Energy plays a very pivotal role for economic development of a country and most importantly in manufacturing sector. In contemporary era, an instant high in price of petroleum is ultimately creating a gap in the demand and supply of electricity in Pakistan. In this scenario it has become imperative to look for alternative energy resources in order to ensure uninterruptive0078, economic and effective power supply to manufacturing units to enhance productivity.
National Productivity Organization (NPO) considers that in order to achieve maximum efficiency in proper utilization of existing energy with the help of suitable energy saving measures in the SME sector that contributes a major portion towards economic growth.
NPO has taken an initiative in December 2005 and signed the agreement with GTZ to launch energy audits in textile sector under Renewable Energy & Energy Efficiency framework to enhance productivity and quality. In this regard, energy audit was conducted in six units under the supervision of German experts. The results of energy audit conducted in six pilot projects (two each at Lahore, Faisalabad and Karachi) of textile sector (spinning & processing) selected with the assistance and cooperation of APTMA, are shown below. A generic report of best practices for energy efficiency in spinning and processing sectors has also been dispersed.
Energy efficiency is foundation stone to ensuring a safe, reliable, affordable and sustainable energy system for the future. It is the one energy resource that every country possesses in abundance and is the quickest and least costly way of addressing energy security, environmental and economic challenges. Sometimes referred to as the ‘first fuel’, energy efficiency offers all of the benefits of a clean, domestic energy source for emerging economies. These benefits include improved energy security, higher productivity and enhanced economic development. Given that energy demand in emerging economies is projected to grow significantly over the next decades, improving energy efficiency in these countries is more important than ever.
The IEA’s World Energy Outlook (WEO) 2013 predicts that the centre of gravity of energy demand will switch decisively to emerging economies such as the People’s Republic of China and India, driving global energy use one-third higher under the New Policies Scenario. This scenario forecasts that emerging economies will account for more than 90% of global net energy demand growth by 2035. Emerging economies capture a growing share of global energy consumption today and in the future. The Energy Efficiency in Emerging Economies (E4) Programme is a four-year programme, established in January 2014, to support the scale-up of energy efficiency activities that generate economy-wide benefits in major emerging economies including People’s Republic of China, Indonesia, India, Mexico, South Africa and Ukraine.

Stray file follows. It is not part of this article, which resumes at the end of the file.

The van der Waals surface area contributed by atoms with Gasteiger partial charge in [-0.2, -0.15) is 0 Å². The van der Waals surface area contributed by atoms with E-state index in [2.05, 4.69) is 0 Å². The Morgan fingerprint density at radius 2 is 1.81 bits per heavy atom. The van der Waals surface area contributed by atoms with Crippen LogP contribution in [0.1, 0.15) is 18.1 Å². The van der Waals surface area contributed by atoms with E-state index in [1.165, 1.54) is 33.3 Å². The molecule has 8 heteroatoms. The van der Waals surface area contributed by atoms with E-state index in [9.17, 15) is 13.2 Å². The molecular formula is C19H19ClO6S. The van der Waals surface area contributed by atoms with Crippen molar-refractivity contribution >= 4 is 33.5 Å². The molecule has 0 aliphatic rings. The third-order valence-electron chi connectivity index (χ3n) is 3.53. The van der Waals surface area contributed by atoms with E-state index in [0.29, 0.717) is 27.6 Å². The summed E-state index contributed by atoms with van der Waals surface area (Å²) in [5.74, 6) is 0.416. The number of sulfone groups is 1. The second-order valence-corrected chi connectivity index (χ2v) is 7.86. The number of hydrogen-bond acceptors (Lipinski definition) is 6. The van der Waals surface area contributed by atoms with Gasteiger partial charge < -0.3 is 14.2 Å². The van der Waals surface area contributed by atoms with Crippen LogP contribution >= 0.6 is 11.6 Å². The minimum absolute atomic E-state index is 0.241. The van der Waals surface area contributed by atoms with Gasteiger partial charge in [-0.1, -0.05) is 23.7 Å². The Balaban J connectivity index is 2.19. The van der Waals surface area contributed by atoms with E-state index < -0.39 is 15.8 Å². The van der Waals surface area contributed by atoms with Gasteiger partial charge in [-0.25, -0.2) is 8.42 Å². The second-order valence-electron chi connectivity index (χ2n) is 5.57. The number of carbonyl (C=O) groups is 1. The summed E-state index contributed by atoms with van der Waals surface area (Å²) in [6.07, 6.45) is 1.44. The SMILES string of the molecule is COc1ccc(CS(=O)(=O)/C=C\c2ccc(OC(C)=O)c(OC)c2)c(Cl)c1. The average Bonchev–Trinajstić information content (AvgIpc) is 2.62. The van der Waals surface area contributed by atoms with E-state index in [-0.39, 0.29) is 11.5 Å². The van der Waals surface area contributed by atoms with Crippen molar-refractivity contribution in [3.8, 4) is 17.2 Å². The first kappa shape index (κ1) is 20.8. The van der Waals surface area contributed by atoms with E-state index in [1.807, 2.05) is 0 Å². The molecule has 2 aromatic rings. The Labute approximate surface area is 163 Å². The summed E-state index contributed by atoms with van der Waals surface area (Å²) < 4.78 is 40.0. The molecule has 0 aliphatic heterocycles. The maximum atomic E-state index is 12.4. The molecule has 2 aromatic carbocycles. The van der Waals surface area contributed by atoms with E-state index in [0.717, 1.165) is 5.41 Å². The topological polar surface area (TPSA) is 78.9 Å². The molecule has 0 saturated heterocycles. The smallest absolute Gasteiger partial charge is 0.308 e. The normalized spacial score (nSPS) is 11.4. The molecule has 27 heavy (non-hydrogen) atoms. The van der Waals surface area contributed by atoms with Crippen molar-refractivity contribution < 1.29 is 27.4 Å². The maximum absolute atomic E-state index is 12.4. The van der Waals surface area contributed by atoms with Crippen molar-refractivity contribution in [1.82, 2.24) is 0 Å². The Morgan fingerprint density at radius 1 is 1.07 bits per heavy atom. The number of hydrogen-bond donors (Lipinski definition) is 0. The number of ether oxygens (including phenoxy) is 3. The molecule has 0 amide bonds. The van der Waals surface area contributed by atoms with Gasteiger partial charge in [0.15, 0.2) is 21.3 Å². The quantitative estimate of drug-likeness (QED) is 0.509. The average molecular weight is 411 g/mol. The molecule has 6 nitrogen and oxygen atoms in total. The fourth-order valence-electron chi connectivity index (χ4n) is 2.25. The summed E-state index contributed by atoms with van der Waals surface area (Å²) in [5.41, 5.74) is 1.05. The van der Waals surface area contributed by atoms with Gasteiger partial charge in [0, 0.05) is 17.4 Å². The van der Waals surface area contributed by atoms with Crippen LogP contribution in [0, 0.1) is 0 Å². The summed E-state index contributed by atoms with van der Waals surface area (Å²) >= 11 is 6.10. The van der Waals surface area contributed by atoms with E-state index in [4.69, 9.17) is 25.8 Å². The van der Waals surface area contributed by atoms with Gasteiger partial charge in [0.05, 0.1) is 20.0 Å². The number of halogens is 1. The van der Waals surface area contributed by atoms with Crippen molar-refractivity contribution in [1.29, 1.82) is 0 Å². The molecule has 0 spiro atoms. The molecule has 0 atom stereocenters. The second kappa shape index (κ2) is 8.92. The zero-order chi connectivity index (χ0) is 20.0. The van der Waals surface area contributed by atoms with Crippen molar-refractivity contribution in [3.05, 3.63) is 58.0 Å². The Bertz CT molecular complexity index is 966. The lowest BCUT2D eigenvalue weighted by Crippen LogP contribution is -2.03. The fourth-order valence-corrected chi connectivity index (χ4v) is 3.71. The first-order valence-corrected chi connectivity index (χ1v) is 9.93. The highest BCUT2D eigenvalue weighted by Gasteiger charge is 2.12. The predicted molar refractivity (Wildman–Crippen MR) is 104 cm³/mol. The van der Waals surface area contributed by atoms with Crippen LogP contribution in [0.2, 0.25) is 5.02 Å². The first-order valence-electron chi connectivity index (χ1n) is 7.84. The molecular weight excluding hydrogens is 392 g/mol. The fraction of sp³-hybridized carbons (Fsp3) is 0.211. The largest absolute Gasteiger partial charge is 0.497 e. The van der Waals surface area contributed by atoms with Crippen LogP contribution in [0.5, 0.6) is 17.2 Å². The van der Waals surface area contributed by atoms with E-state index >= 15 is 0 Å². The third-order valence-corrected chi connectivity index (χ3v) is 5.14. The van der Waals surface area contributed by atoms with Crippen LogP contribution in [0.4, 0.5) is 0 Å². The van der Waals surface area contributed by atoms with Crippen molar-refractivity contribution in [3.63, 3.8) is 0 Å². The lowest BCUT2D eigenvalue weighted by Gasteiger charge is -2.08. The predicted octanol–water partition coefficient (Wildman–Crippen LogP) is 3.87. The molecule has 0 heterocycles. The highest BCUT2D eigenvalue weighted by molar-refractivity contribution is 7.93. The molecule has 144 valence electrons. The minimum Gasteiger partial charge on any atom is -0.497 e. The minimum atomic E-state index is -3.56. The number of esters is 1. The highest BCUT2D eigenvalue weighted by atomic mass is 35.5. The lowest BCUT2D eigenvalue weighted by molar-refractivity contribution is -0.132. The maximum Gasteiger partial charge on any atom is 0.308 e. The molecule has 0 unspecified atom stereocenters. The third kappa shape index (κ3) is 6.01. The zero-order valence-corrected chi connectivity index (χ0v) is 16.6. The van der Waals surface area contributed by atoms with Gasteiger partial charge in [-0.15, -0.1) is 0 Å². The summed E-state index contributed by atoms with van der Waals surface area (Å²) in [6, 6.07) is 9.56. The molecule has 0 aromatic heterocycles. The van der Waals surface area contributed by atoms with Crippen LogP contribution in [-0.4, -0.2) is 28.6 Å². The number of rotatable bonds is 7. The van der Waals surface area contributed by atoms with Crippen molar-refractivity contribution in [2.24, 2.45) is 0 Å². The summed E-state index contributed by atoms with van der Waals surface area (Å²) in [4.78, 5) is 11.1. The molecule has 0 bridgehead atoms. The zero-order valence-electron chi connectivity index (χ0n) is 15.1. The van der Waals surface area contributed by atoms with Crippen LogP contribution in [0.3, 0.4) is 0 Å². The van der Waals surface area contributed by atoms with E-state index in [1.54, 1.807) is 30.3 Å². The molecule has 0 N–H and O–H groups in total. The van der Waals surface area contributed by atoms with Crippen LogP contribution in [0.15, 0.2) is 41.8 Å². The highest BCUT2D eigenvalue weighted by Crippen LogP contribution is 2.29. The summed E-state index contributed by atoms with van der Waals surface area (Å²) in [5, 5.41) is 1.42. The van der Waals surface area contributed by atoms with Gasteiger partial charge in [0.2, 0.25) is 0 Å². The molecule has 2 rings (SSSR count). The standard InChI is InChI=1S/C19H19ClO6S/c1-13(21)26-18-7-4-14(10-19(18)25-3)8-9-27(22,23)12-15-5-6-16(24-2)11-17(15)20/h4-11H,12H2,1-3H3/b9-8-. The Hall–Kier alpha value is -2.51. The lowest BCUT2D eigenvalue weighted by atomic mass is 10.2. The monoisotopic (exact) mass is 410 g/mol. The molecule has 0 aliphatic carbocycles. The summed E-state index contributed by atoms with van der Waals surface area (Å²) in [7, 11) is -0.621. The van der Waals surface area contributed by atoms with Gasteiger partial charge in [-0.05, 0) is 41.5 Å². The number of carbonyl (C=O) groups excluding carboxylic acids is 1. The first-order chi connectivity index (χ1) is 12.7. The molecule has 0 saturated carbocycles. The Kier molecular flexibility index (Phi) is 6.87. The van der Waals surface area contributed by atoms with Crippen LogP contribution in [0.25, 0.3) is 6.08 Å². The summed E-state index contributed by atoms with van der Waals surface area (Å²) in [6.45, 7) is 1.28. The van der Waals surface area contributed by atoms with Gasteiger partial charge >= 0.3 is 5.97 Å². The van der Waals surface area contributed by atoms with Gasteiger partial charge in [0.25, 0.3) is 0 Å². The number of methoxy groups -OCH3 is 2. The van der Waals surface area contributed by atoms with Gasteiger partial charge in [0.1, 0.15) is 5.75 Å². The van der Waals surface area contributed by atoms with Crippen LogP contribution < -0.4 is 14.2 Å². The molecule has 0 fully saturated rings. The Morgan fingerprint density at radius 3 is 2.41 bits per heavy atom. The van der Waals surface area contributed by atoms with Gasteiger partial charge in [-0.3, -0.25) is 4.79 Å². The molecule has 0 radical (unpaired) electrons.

The IEA has worked with regional partners to develop energy efficiency policy recommendations for four regions:
• Southeast Asia (2015)
• Latin America and the Caribbean Region also available in Spanish (2015)
The Arab-Southern and Eastern Mediterranean Region (2014)
As well as the Energy Efficiency Outlook for South Africa – Sizing up the opportunity (2015).
The new study, Capturing the Multiple Benefits of Energy Efficiency, challenges the assumption that the broader benefits of energy efficiency cannot be quantified. It shows how it is possible to move beyond qualitative assessments, providing examples of how existing methodological tools can be applied to measure and even monetise the value of energy efficiency to the economy and society.
Early investigations of these multiple benefits suggest that They are significant, however they are left out of most policy and programme evaluations for various reasons, including lack of relevant data and evaluation methods, estimation challenges and perceived credibility risk. Energy efficiency seeks to expand the perspective of energy efficiency beyond the traditional measures of reduced energy demand and lower greenhouse gas (GHG) emissions by identifying and measuring its impacts across many different spheres. By revealing the potential of energy efficiency to support economic growth, enhance social development, advance environmental sustainability, ensure energy-system security and help build prosperity, this work repositions energy efficiency as a mainstream tool for economic and social development. A multiple-benefits perspective helps to understand the impacts, as well as the sources and causes, of an observed rebound effect and accordingly to manage better any trade-offs that might take place.